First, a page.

Submitted to: Weed Science Society of America Meeting Abstracts
Publication Type: Abstract Only
Publication Acceptance Date: September 29, 2005
Publication Date: February 13, 2006
Citation: Teasdale, J.R., Pillai, P., Collins, R.T. 2006. Synergism between hairy vetch residue and low rates of metolachlor [abstract]. Weed Science Society of America Meeting Abstracts. 46:51.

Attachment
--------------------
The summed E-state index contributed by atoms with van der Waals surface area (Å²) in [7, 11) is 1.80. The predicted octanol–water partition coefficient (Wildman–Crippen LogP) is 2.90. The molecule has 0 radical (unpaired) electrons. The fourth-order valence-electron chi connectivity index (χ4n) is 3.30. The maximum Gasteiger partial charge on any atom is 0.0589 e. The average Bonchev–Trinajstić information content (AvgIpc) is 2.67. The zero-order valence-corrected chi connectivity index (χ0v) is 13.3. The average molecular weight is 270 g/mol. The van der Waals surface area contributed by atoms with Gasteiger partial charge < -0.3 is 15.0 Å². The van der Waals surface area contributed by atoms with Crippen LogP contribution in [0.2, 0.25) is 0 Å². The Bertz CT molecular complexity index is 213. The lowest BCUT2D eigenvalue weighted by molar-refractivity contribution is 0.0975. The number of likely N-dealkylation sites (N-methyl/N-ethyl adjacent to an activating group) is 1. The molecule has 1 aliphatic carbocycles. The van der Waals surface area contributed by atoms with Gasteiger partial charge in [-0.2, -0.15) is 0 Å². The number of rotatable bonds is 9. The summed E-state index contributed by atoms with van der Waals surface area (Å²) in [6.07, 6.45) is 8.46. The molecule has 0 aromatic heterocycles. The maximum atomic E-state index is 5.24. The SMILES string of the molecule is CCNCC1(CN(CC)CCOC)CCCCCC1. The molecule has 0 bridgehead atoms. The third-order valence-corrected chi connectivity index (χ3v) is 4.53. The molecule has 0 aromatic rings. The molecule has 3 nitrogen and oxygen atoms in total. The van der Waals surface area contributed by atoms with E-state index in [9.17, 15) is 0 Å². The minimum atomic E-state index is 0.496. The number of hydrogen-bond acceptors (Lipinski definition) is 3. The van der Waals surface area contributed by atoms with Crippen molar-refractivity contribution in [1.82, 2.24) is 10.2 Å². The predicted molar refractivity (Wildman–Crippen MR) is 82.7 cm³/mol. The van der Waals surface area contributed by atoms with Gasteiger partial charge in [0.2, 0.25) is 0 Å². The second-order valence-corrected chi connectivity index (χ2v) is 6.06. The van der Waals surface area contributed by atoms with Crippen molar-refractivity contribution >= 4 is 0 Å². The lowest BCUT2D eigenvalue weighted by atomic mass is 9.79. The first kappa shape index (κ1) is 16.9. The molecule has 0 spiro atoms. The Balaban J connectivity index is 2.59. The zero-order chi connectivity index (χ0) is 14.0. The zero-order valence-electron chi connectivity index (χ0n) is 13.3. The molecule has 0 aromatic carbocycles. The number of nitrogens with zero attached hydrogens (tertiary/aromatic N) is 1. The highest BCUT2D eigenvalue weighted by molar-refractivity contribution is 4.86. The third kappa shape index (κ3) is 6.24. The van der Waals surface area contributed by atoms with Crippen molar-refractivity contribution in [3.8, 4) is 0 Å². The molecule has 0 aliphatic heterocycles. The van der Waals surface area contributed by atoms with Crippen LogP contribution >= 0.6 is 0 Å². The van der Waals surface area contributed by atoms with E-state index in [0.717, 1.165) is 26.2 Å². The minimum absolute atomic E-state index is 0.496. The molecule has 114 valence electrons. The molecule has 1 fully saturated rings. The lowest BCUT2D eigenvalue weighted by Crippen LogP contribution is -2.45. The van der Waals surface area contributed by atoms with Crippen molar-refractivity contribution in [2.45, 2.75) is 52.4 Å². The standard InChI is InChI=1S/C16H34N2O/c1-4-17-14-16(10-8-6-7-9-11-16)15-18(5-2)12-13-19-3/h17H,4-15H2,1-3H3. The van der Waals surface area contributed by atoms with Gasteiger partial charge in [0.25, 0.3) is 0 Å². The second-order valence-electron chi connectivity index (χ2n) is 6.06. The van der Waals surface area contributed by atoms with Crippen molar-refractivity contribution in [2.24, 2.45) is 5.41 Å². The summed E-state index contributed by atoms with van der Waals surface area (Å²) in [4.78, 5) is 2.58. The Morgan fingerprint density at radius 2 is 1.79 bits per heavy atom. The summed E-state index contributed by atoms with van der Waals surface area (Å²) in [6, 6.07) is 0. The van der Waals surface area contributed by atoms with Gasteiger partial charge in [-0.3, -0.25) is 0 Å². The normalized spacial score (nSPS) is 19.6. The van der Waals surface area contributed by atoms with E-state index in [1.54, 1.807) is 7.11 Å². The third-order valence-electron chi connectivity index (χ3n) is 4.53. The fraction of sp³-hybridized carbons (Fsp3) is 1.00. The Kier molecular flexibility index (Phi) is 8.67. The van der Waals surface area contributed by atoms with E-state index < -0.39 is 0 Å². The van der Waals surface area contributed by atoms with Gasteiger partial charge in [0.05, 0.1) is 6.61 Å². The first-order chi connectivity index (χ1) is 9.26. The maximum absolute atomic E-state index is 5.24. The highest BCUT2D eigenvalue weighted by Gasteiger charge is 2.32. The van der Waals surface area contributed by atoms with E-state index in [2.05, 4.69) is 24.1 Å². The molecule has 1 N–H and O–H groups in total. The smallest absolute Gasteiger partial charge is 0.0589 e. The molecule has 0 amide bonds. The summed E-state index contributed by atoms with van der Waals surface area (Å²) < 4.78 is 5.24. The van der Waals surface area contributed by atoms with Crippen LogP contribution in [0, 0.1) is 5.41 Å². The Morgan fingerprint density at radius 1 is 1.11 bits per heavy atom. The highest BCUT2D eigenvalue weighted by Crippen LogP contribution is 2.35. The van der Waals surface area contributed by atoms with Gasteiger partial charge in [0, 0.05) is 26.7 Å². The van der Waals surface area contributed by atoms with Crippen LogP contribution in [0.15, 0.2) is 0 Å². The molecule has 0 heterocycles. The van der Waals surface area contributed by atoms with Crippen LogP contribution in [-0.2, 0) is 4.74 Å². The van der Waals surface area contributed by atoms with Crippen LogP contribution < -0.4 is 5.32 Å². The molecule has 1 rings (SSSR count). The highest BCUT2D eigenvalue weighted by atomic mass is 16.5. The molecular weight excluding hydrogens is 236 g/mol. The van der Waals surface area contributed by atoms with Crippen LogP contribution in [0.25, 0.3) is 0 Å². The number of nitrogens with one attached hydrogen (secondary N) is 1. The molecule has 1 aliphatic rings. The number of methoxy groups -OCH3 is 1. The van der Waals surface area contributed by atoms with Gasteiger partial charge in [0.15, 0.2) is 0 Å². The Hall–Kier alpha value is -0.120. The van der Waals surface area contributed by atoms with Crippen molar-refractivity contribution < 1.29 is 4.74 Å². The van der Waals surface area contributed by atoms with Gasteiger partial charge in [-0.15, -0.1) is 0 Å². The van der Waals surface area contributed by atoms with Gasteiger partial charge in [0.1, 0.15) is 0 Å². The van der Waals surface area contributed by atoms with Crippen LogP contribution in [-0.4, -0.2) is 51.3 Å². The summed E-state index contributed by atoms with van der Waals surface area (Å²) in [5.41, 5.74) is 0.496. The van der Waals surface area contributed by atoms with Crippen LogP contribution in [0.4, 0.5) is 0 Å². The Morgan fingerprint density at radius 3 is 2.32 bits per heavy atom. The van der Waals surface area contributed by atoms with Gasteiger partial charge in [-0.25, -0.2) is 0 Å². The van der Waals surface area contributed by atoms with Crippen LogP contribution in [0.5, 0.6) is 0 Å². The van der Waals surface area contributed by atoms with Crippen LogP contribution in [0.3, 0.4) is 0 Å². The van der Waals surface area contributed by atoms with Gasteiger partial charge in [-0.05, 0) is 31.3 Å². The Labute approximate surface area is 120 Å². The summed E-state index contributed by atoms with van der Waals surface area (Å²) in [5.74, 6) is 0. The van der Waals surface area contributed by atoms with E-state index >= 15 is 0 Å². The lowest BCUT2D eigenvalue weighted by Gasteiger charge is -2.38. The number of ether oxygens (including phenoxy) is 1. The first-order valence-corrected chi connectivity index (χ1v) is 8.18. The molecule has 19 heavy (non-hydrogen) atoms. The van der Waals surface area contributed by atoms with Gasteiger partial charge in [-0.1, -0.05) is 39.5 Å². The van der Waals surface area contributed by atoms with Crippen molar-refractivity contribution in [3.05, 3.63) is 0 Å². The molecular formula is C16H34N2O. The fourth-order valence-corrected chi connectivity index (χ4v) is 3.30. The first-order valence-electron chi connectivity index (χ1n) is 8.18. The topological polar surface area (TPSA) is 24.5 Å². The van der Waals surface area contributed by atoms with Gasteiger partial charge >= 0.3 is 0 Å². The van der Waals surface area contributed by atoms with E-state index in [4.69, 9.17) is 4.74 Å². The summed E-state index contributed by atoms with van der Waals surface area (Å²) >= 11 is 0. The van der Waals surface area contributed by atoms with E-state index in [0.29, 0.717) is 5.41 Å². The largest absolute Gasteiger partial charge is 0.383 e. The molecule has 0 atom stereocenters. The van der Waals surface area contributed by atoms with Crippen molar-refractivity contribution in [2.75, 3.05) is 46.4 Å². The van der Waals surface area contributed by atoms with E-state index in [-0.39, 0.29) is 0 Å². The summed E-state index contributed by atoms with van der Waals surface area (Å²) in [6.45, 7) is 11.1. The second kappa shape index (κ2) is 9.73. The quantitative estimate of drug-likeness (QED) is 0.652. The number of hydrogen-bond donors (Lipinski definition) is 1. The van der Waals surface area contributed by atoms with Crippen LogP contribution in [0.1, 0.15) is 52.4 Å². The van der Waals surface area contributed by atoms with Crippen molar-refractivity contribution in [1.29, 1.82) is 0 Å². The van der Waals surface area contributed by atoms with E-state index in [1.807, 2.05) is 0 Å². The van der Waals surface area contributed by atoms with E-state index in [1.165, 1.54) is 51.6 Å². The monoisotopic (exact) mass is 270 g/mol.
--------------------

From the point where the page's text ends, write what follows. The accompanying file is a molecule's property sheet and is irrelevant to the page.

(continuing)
Cover crop residues and other biologically based approaches often provide incomplete and inconsistent weed control. Consequently, biologically based weed management will necessarily require combinations of tactics to develop effective weed control strategies. Strategies that can target potential synergistic interactions will be needed to attain high levels of weed control if each component tactic is less than effective by itself. This research was conducted to evaluate interactions between hairy vetch residue on the surface of soil and the herbicide metolachlor. Metolachlor was applied and incorporated with simulated rainfall before residue placement, residue was applied to the soil surface at precise rates, and potentially confounding variables such as nitrogen and soil moisture were controlled in a greenhouse experiment. Emphasis was placed on using sub-optimal rates of both residue and metolachlor to explore the potential synergistic interactions between these factors. Deviation from a multiplicative model that included a quadratic response to hairy vetch residue and a log-logistic response to metolachlor was used to demonstrate the presence or absence of synergism. This model effectively showed that emergence of smooth pigweed, common lambsquarters, giant foxtail, and velvetleaf and early growth of smooth pigweed and common lambsquarters were reduced synergistically by the combination of hairy vetch residue and metolachlor. For example, smooth pigweed emergence was reduced 13% by 500 g m-2 of hairy vetch residue, alone, and was reduced 16% by 10 g ha-1 of metolachlor, alone, but together they reduced smooth pigweed emergence by 86%. This research suggests that the synergistic combination of cover crop residue plus low rates of phytotoxins requiring metabolic detoxification could provide an effective biologically based system.